Letter From The Editor - Issue 65 - October 2018

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Issue 65
Stories
Coachwhip and Wade, Hex-tamers for Hire
by Tony Pi and K.G. Jewell
Gods of War
by Steve Pantazis
'Til Devil Do Us Part
by Jamie Gilman Kress
IGMS Audio
'Til Devil Do Us Part
Read by Alethea Kontis
InterGalactic Medicine Show Interviews
Vintage Fiction
Yuca and Dominoes
by José Pablo Iriarte
Bonus Material
The Story Behind the Stories
by Tony Pi and K.G. Jewell
The Story Behind the Stories
by Jonathan Edelstein

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Nwanyi Enwe Eze (The Women Have No King)
    by Jonathan Edelstein

Nwanyi Enwe Eze
Artwork by Kelsey Liggett

Owerri, Nigeria

May 1930

"Would you prefer to be sworn on the Bible or the sword?"

For a moment, Mary Ejiofor didn't answer. Oaths taken on iron were ancient and powerful; Mary would never have been where she was had she not taken one. But the Bible was powerful too--Mrs. Carter the missionary's wife had taught her that--and God's protection had also brought her to this place. And in the end, she shared the Bible, not iron, with the men who sat before her.

The bailiff held out the book, and she put her hand on it and took oath. After, she walked to the table that did duty as a witness stand--the Native Court building still hadn't been reconstructed from last year's burning--and regarded the eight men at the dais.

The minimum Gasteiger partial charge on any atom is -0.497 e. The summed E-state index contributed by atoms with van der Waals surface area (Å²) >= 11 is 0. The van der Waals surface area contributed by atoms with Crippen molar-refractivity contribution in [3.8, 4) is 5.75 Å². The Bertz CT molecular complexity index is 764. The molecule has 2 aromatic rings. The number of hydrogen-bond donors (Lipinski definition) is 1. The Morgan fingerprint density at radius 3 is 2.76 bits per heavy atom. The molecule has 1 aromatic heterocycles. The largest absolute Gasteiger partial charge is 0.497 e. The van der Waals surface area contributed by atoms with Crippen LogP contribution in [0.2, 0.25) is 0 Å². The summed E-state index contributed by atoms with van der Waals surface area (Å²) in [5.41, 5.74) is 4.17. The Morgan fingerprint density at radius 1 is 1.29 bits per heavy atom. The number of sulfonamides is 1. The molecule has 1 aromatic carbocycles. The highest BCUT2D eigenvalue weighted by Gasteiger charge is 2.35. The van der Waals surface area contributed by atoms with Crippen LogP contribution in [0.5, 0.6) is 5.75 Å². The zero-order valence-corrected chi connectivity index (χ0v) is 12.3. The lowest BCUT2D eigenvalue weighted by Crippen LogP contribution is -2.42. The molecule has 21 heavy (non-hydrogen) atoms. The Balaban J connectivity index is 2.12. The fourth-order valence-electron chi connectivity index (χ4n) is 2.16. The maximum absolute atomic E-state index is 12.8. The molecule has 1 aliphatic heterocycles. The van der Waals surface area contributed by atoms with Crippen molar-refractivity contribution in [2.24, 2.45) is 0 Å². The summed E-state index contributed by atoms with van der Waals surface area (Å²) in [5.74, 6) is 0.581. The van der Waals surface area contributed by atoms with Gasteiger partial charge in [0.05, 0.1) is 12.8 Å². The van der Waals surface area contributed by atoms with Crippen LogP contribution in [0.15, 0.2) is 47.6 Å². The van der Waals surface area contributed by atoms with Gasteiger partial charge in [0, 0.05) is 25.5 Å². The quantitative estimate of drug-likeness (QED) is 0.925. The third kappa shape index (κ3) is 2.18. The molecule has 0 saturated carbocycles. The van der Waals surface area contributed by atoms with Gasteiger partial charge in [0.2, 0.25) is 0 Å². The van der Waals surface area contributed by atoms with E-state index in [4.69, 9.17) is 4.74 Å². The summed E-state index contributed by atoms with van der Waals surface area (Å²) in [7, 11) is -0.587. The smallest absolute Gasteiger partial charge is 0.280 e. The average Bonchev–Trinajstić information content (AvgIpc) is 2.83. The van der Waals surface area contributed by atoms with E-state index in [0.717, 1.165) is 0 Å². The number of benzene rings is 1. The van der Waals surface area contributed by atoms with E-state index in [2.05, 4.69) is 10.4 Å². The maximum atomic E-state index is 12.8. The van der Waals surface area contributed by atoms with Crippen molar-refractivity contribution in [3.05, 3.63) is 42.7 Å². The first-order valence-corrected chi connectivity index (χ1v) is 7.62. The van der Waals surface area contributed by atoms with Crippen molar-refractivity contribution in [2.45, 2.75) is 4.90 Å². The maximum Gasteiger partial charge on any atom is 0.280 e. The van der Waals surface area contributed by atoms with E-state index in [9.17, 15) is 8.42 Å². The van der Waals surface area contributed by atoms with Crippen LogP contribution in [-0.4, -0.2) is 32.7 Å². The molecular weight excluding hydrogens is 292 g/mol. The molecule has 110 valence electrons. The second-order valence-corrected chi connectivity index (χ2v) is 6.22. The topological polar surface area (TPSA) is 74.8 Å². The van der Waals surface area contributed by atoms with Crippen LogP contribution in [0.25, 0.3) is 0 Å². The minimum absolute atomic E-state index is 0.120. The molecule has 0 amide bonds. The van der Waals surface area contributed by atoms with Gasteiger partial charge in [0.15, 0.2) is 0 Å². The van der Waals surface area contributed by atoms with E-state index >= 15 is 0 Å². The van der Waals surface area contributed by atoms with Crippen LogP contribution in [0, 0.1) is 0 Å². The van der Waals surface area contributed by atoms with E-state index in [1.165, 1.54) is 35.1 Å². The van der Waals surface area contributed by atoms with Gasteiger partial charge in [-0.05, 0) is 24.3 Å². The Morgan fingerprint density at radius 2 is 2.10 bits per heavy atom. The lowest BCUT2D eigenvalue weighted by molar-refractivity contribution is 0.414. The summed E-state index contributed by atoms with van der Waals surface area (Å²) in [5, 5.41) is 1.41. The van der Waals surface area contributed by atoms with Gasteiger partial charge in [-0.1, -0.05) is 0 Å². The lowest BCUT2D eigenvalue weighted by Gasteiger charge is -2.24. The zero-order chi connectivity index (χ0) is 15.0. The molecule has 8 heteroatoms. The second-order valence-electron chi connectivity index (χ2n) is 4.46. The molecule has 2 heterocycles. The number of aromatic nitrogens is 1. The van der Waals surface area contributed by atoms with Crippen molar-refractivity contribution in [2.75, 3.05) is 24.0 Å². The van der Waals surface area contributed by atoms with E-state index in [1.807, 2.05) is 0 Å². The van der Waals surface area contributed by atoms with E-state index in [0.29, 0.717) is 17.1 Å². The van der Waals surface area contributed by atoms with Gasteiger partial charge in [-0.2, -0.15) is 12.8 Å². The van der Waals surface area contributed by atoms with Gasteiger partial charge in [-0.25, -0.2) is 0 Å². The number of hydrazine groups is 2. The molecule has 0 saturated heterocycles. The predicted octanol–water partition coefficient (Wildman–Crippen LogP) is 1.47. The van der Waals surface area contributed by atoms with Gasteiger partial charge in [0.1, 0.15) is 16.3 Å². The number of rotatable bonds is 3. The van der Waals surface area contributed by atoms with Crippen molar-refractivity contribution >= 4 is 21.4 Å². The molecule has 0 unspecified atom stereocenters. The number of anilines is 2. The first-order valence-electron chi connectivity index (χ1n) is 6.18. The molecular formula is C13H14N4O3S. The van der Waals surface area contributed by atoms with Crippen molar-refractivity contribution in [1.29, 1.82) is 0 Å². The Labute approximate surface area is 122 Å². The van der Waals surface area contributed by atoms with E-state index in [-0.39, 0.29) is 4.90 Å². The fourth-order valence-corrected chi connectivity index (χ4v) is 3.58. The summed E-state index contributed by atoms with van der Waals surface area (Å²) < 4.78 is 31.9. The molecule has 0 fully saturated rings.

"Good morning, Miss Ejiofor," said one of them--Mr. Blackall, the Crown Counsel. "As you know, this commission has been empaneled to investigate the recent riots--"

"The war."

"What was that, Miss Ejiofor?"

"The war," she repeated. "The ogu umunwanyi--the Women's War. That's what we call it." And to call it anything else, she didn't say, would dishonor the dead.

"The war, the riots," said Commissioner Osborne impatiently. "What they're called doesn't matter. We want to know about them. How they started."

"Well, when Mr. Emeruwa from the district officer's staff took inventory of women's property, we believed there would be a tax on women in addition to the hut-tax that families already paid. . ."

Commissioner Osborne held up his hand. "We've had plenty of witnesses to that. Mr. Emeruwa testified here yesterday. We want to know the real beginning."

The real beginning? Mary thought. Where does anything really begin? Do I start with the Nwaobiala five years ago, when the women danced against the warrant chiefs to protest water rates and cassava? Do I start with God, who created the world?

"It began with a palm leaf," she said instead.

"A palm leaf?" asked Barrister Aderemi. He was one of the two Nigerians on the commission, the radical one--the other, Sir Kitoye Ajasa, took the British side more often than not--and in the two hours that Mary had waited to testify, he'd been the most active. "Isn't that a protection?"

"It is," Mary answered. "But it's also many other things. With the right charms cast by the right person, it's a summons." She thought of Nneoma and Caroline and Martha, all the people whose testimony she would be giving, and most of all, she remembered Adanna. "And last December it summoned all of us."

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